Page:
5. Strategies for preserving residual renal function in peritoneal dialysis patients

    PubMed Central

    Nongnuch, Arkom; Assanatham, Montira; Panorchan, Kwanpeemai; Davenport, Andrew

    2015-01-01

    Although there have been many advancements in the treatment of patients with chronic kidney disease (CKD) over the last 50 years, in terms of reducing cardiovascular risk, mortality remains unacceptably high, particularly for those patients who progress to stage 5 CKD and initiate dialysis (CKD5d). As mortality risk increases exponentially with progressive CKD stage, the question arises as to whether preservation of residual renal function once dialysis has been initiated can reduce mortality risk. Observational studies to date have reported an association between even small amounts of residual renal function and improved patient survival and quality of life. Dialysis therapies predominantly provide clearance for small water-soluble solutes, volume and acid-base control, but cannot reproduce the metabolic functions of the kidney. As such, protein-bound solutes, advanced glycosylation end-products, middle molecules and other azotaemic toxins accumulate over time in the anuric CKD5d patient. Apart from avoiding potential nephrotoxic insults, observational and interventional trials have suggested that a number of interventions and treatments may potentially reduce the progression of earlier stages of CKD, including targeted blood pressure control, reducing proteinuria and dietary intervention using combinations of protein restriction with keto acid supplementation. However, many interventions which have been proven to be effective in the general population have not been equally effective in the CKD5d patient, and so the question arises as to whether these treatment options are equally applicable to CKD5d patients. As strategies to help preserve residual renal function in CKD5d patients are not well established, we have reviewed the evidence for preserving or losing residual renal function in peritoneal dialysis patients, as urine collections are routinely collected, whereas few centres regularly collect urine from haemodialysis patients, and haemodialysis dialysis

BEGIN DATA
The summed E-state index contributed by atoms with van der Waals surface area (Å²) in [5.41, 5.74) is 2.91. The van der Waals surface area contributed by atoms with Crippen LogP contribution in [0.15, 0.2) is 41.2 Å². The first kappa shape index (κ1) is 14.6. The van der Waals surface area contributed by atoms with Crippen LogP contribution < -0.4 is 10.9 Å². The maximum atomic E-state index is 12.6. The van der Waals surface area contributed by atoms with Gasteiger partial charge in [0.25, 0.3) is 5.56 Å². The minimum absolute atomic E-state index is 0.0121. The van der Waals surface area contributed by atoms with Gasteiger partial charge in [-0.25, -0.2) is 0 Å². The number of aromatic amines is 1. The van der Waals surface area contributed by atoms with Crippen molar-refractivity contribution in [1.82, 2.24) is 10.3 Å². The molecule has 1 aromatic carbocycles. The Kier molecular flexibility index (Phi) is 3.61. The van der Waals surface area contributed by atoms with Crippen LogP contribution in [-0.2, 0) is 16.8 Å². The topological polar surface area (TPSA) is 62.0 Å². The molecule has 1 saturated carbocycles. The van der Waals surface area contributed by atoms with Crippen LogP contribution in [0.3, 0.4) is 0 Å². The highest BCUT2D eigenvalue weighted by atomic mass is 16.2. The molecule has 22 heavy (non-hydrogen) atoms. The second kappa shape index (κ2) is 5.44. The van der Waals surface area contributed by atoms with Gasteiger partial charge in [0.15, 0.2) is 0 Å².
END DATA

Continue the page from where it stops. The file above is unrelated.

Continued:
6. Technique for the determination of asphaltenes in crude oil residues

    SciTech Connect

    Pearson, C.D.; Huff, G.S.; Gharfeh, S.G.

    1986-12-01

    Recently, the authors reported a method for the determination of saturates, aromatics, and resins in deasphaltened crude oil residues by high-performance liquid chromatography using a flame ionization detector. The present work describes a filtration technique for the determination of asphaltenes in crude oil residues using disposable Millex filters. This technique reduces the filtration, washing, and equilibration time needed for asphaltene determination. Six crude oil residues that varied widely in asphaltene content were used to evaluate the precision of this technique. The values obtained by Millex filters were compared to the values obtained by a conventional method using filter papers. Agreement between the two methods was very good. Several methods have been reported for the separation and determination of asphaltenes. Speight et al. made a survey of the different asphaltene procedures and conducted the experimental work to determine the optimum conditions for asphaltene separation and determination. The operating parameters recommended by Speight were used in this work.

  7. Speciation and recovery of chromium from chromite ore processing residues.

    PubMed

    Sreeram, K J; Ramasami, T

    2001-10-01